You have all the data security tools you need - a firewall, an antivirus program, and antispyware protection. But what if a thief walks into your office - or breaks into the boot of your car - and tries to walk away with your trusty computer?
I have a desktop PC at the office, use a notebook when I travel, and have confidential client financial files. How can I protect my computers?
To guard my computers, and the data inside, I use several tricks.
- Lock and key: My first experience successfully foiling a theft came in 1991 when a burglar broke into our home. We lost some valuables, but my PC was safe because I had secured it with a Kablit Security Package kit, still available for $50. Similar products are available in the UK, probably the best known being the Kensington range). The thief had just a few minutes to grab the easy stuff; the PC, wrapped in steel cables, apparently looked like too much of a hassle. If you're really worried, get a full security enclosure for your entire tower.
In those days, I kept my laptop locked to my desk with an AnchorPad Security plate. The same plate is available today.
- Notebooks on the road: Because I don't want my notebook stolen when I take it on a trip, I keep my eyes on it. But for added security - say, when I'm at the airport and I doze off while waiting to board a delayed flight - I use a Targus DefCon Ultra (£34 in the UK). The thin, steel cable isn't terribly secure (I'm guessing that wire clippers would slice through it), but the locking device sets off a piercing tone if the cable is touched.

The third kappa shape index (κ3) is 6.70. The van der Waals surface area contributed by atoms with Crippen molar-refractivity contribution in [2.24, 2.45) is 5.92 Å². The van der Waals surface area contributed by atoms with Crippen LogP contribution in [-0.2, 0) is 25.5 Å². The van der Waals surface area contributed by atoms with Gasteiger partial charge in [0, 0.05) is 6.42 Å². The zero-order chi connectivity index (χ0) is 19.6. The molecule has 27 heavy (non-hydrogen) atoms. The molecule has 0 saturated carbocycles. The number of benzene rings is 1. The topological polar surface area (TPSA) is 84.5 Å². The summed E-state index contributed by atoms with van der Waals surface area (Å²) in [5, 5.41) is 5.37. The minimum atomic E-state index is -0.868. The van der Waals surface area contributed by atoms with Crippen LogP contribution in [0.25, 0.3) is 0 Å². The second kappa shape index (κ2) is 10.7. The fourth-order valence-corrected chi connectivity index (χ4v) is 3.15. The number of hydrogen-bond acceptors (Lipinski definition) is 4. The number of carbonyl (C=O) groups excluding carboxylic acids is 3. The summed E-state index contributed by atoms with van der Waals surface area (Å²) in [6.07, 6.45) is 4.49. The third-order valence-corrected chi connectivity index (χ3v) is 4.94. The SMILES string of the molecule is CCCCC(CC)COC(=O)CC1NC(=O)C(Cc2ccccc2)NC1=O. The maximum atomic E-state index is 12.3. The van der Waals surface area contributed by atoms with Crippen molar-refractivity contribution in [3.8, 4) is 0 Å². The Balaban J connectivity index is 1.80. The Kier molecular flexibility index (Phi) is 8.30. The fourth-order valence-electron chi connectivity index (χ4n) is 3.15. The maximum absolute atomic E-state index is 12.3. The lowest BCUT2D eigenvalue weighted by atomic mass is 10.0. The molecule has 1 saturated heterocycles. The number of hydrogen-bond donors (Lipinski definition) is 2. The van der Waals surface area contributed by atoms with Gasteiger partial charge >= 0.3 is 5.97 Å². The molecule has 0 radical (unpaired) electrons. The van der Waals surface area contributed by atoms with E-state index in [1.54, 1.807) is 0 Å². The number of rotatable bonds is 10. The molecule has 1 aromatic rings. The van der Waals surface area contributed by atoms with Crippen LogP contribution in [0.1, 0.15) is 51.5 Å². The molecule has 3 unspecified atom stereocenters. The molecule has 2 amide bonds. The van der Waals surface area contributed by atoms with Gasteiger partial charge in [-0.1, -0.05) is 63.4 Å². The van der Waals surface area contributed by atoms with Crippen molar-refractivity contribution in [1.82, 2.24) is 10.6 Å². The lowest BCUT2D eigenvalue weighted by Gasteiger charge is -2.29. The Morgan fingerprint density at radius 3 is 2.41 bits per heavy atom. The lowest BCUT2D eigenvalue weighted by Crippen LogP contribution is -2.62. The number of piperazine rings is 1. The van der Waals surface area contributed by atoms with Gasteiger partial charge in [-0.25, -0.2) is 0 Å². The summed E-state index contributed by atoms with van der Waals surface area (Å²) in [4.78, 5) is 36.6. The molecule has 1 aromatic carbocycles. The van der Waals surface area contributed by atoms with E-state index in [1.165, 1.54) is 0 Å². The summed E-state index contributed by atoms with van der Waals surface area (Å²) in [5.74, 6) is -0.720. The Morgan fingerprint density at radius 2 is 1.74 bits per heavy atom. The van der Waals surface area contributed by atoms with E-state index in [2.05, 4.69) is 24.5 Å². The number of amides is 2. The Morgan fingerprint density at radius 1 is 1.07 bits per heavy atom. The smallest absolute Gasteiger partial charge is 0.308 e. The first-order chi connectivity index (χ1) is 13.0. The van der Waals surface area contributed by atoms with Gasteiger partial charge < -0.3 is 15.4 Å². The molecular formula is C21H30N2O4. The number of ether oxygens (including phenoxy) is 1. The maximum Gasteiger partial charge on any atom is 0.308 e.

If my notebook does sprout wings, perhaps from a hotel room, the thief is in for a big surprise. Without a special key from SecuriKey inserted into the USB port, my notebook just won't boot. The CD-ROM drive is locked down, too, so booting from it is impossible. SecuriKey also frustrates computer-savvy crooks who try to boot with a floppy or external drive. Securikey costs $120 in the US.
- Storage tricks: When traveling, you can keep your notebook's data safe by removing the hard drive and stashing it in another location. If the data it contains is critical, keep it on a flash thumb drive and then load it on your notebook when you need it. A second option is biometrically protected storage, which uses your fingerprint as a password equivalent. ThinkCP's 1Gbyte biometric flash drive costs $289 in the US, other brands are available in the UK.
- Cover yourself: If your notebook or PC is stolen, you'll want to replace it, so think insurance. My homeowner's insurance covers me at the offices of Bass International, as well as when I'm on the road. Check your coverage; you may need a business policy at the office. The alternative is a policy from an insurer that specializes in covering PCs.
Tool of the Month
Passwords: Safe and Secure There are a few password management programs around. RoboForm, the one I use, saves user IDs and passwords, generates hard-to-guess passwords, automatically logs me on to sites, and can fill in online forms. But besides making my surfing life easier, it has a wealth of security features. For instance, I'm protected from keyloggers because the program enters my passwords itself, so I don't need to type them from the keyboard. The trial version reverts to a limited-use, free version after 30 days; the Pro version costs $30.
Steve Bass writes the Bass Blog, and is the author of PC Annoyances, published by O'Reilly.